By the numbers, 50% of 60 year olds have a rotator cuff tear. However, most don’t even know it and function quite well. Unless there is severe muscular impairment, the need for an MRI early in the course of shoulder care is unwarranted. A skilled practitioner can assess the shoulder without the need of soft tissue imaging. In most cases the MRI would not change the immediate course of care and obviously does not provide any symptom benefit. On the other hand, a film x-ray may prove beneficial to quickly assess bony based degenerative change, calcification of tendons (a direct correlative to moderate rotator cuff injury), and rule out any underlying systemic issues (ie benign or malignant growth within the bone). Again, a skilled assessment of the joint by a medical professional will determine if this needs to be done.
Managing an Aging Shoulder
The crucial component moving forward is how you are going to manage your gracefully aging shoulder girdle in order to maximize your enjoyment and success. Think about the process like brushing your teeth – it’s boring but necessary.
Remember not to put the cart in front of the horse. This is a common problem as patients try to jump-start the process with a return to the health club. Not being fully aware of the level of degradation can lead to further injury as one implements an overly aggressive exercise program.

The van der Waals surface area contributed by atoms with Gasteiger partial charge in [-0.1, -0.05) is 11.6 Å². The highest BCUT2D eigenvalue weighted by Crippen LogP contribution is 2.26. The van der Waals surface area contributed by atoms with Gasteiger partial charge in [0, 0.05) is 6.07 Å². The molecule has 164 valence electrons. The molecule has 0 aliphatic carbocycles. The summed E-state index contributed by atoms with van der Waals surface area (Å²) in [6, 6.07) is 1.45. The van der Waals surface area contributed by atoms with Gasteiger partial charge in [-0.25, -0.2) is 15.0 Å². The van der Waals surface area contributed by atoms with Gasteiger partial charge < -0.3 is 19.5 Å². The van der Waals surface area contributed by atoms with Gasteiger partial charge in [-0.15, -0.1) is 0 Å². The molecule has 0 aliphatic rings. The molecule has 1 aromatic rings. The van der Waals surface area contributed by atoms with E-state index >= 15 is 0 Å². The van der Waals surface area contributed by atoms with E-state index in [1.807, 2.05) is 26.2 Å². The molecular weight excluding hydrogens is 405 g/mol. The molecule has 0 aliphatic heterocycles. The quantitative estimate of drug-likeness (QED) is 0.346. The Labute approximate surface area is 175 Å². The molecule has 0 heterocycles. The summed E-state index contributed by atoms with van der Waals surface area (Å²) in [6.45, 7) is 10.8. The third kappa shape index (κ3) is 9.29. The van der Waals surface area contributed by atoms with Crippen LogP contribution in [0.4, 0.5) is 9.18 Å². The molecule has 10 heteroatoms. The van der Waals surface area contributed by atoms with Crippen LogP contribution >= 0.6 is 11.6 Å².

The Gold Standard:
Restoring sport/lifestyle specific 3-dimensional mobility (motion) with sport/lifestyle specific exercise (strength) following immediately behind. This, within a context of safe loads and speed where normative functional mechanics (the rolling and gliding of ball on socket which equates to no pain at the extreme of the motion) can be maintained during exercise.
Unfortunately, most fall to the “Cardinal Sin of the Health Club” where the exact opposite occurs. If loads (weight) are moved at too high a speed into extremes of motion where the shoulder joint can’t roll as it should, there is the equivalent of a car crash with every repetition; the bigger the loads and higher the speed, the worse the crash. 30 to 40 reps, 3 days a week of this and one can now fully appreciate the stiff and sore shoulder the morning after a workout.
Our brains will only allow this to occur for a short period of time until it summons the body to take its inherent fight or flight response by slowly shrink wrapping the joint in the attempt to stop the person from inducing more trauma. In a full blown state, this is known as a frozen shoulder or adhesive capsulitis. For many, it’s hard to change since the “NO PAIN, NO GAIN” mind set is ingrained. Unfortunately, continuing down this path leads to an irreversible outcome and a chair in the orthopedic surgeon’s office.
No Pain, No Gain…No Brain
The majority of us don’t make a living with our pectoral muscles and we hope to be frequenters of the gym and pickle ball court for years to come. Thus the GOLD STANDARD needs to be adopted. Using the following program, where motion is first and progressively restored followed by low load / high repetition exercise, one can ensure maximal function with minimal fallout.